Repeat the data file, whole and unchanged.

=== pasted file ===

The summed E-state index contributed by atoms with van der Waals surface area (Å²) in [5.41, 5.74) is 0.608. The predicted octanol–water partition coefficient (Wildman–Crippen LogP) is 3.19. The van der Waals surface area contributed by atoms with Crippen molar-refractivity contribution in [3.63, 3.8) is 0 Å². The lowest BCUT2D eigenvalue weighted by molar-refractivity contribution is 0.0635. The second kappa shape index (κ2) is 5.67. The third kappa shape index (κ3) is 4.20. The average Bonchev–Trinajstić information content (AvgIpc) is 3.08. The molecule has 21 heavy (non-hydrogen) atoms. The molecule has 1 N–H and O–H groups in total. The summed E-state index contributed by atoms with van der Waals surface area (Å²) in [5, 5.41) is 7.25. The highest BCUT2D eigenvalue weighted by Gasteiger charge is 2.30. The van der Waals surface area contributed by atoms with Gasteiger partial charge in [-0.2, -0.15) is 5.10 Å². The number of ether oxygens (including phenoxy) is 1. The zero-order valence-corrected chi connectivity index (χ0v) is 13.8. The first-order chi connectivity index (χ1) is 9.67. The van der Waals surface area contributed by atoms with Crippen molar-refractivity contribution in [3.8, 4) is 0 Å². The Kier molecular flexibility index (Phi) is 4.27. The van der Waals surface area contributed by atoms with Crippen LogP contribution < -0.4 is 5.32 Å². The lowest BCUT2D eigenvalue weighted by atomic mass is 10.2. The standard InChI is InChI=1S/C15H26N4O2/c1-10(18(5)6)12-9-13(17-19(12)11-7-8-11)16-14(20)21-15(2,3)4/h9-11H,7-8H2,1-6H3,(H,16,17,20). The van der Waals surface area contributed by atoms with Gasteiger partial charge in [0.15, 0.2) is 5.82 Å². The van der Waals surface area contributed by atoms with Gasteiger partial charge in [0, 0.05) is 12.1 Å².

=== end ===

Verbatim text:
The summed E-state index contributed by atoms with van der Waals surface area (Å²) in [5.41, 5.74) is 0.608. The predicted octanol–water partition coefficient (Wildman–Crippen LogP) is 3.19. The van der Waals surface area contributed by atoms with Crippen molar-refractivity contribution in [3.63, 3.8) is 0 Å². The lowest BCUT2D eigenvalue weighted by molar-refractivity contribution is 0.0635. The second kappa shape index (κ2) is 5.67. The third kappa shape index (κ3) is 4.20. The average Bonchev–Trinajstić information content (AvgIpc) is 3.08. The molecule has 21 heavy (non-hydrogen) atoms. The molecule has 1 N–H and O–H groups in total. The summed E-state index contributed by atoms with van der Waals surface area (Å²) in [5, 5.41) is 7.25. The highest BCUT2D eigenvalue weighted by Gasteiger charge is 2.30. The van der Waals surface area contributed by atoms with Gasteiger partial charge in [-0.2, -0.15) is 5.10 Å². The number of ether oxygens (including phenoxy) is 1. The zero-order valence-corrected chi connectivity index (χ0v) is 13.8. The first-order chi connectivity index (χ1) is 9.67. The van der Waals surface area contributed by atoms with Crippen molar-refractivity contribution in [3.8, 4) is 0 Å². The Kier molecular flexibility index (Phi) is 4.27. The van der Waals surface area contributed by atoms with Crippen LogP contribution < -0.4 is 5.32 Å². The lowest BCUT2D eigenvalue weighted by atomic mass is 10.2. The standard InChI is InChI=1S/C15H26N4O2/c1-10(18(5)6)12-9-13(17-19(12)11-7-8-11)16-14(20)21-15(2,3)4/h9-11H,7-8H2,1-6H3,(H,16,17,20). The van der Waals surface area contributed by atoms with Gasteiger partial charge in [0.15, 0.2) is 5.82 Å². The van der Waals surface area contributed by atoms with Gasteiger partial charge in [0, 0.05) is 12.1 Å².